The problem of large areas of the knowledge capital of an organisation being stored in individuals heads or individual folders is well documented. The concept and technologies of 'Knowledge Management' have been the IT industries initial attempt to solve this problem. In general this approach has not been successful, probably due to the highly academical approach and consequent lack of success with getting the message across to corporate decision makers. Many companies are now investing in second and third generation Intranets sometimes called 'Corporate Portals' to promote collaborative working and knowledge sharing. Products like Microsoft's SharePoint Portal Server extend the capabilities of the MS Office suite to enable documents and emails to be easily posted to and retrieved from a centralised repository. So the technologies are here to optimise collaborative working. However, there are cultural and political barriers to changed working practices which need to be overcome to maximise the benefits to an organisation investing in these technologies. The potential benefits are huge, comparable almost to the impact of groupware technologies. These benefits will arise in 2 key areas (1) process efficiency and cost reduction arising from 'its easier to get the information I need to do my job now' (2) broader base of employees sharing ideas based on an improved understanding of the business arising from 'its easier to get the information I need about the parts of this business that really interest me'.
Question 3: How successful are companies at measuring the ROI on their workflow, document management or content management implementations? What kind of approach should they adopt?
Question 3 Response:
In our experience, companies seldom attempt to measure ROI on IT investment. The problem is not recognition that this is something that should be done, but rather a consequence of the incessant commercial pressures for change. The IT department have neither the time or financial skills to measure ROI properly. We believe this should be addressed by the Finance function as part of a corporate approach to ROI measurement for all projects, not just IT. A top down approach should be taken i.e. correlate investment with Key Performance Indicators to enable conclusions to be drawn about the real, sustainable benefits an investment has made on the performance of the business.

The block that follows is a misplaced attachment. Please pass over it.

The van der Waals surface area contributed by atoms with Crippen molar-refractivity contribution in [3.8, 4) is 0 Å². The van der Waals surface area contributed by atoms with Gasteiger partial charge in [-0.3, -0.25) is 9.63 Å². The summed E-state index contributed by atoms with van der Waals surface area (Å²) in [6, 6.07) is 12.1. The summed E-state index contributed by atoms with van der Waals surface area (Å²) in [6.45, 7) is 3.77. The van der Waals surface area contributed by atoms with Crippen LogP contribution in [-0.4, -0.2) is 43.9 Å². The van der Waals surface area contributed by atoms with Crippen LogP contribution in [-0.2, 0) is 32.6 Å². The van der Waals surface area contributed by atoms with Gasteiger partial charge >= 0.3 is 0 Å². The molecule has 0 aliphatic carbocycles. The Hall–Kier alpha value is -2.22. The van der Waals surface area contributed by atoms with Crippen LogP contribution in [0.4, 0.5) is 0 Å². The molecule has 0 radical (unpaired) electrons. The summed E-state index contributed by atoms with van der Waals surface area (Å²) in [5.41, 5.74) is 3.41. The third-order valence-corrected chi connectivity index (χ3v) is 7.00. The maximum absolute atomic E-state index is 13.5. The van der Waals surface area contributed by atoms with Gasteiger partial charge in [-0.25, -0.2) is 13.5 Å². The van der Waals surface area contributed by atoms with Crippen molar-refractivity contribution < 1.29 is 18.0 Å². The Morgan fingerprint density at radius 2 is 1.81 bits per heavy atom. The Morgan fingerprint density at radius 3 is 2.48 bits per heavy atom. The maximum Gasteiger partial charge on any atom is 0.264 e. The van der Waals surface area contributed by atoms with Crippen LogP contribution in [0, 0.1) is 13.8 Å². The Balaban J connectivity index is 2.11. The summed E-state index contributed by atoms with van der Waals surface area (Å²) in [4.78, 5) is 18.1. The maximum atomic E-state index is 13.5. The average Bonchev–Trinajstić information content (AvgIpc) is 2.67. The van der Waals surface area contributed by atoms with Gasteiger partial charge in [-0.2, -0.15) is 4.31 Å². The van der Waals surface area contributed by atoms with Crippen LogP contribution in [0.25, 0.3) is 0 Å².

Question 4: Will portals become the tools of choice for corporate intranets? What are the advantages and disadvantages of this approach?
See response included in Question 2.
Question 5: Is internal discipline and process re-design as important as the technology in achieving success with workflow, document and content management implementations?
Question 5 Response:
Clearly, business process re-design or re-alignment is a critical success factor for any enterprise wide roll out of Content and / or Document Management systems. The key point is that these technologies provide an excellent opportunity to re-visit current working practices and processes and make improvements. It is not a question of internal discipline - you cannot impose change successfully. Change has to be designed in and properly implemented and rolled out with the full involvement of those affected.
Question 6: Will content management remain the responsibility of the specialist HTML programmer, or will new standards such as XML mean that everyone edits and publishes their own content? What are the pros and cons of this?
Question 6 Response:
In the early days of the corporate Web site, the Web Master had full responsibility for the authoring and publication of content. This was an interim arrangement due to the lack of automation inherent in content management software. The implementation of content management systems has put control and responsibility for content back into the hands of the business content owners as it should be. The role of the Web Master has evolved to a technical support role with a focus on ensuring the high availability of Content Management and related systems, as with all other IT systems.
The increasing adoption of XML by the IT industry should be transparent to the end User. XML is a technical standard for the definition of data structures which enables distributed software applications to exchange information in a reliable, unambiguous way. No business User should be expected to author XML unless specifically required by the nature of their job.
Brick Du Bourg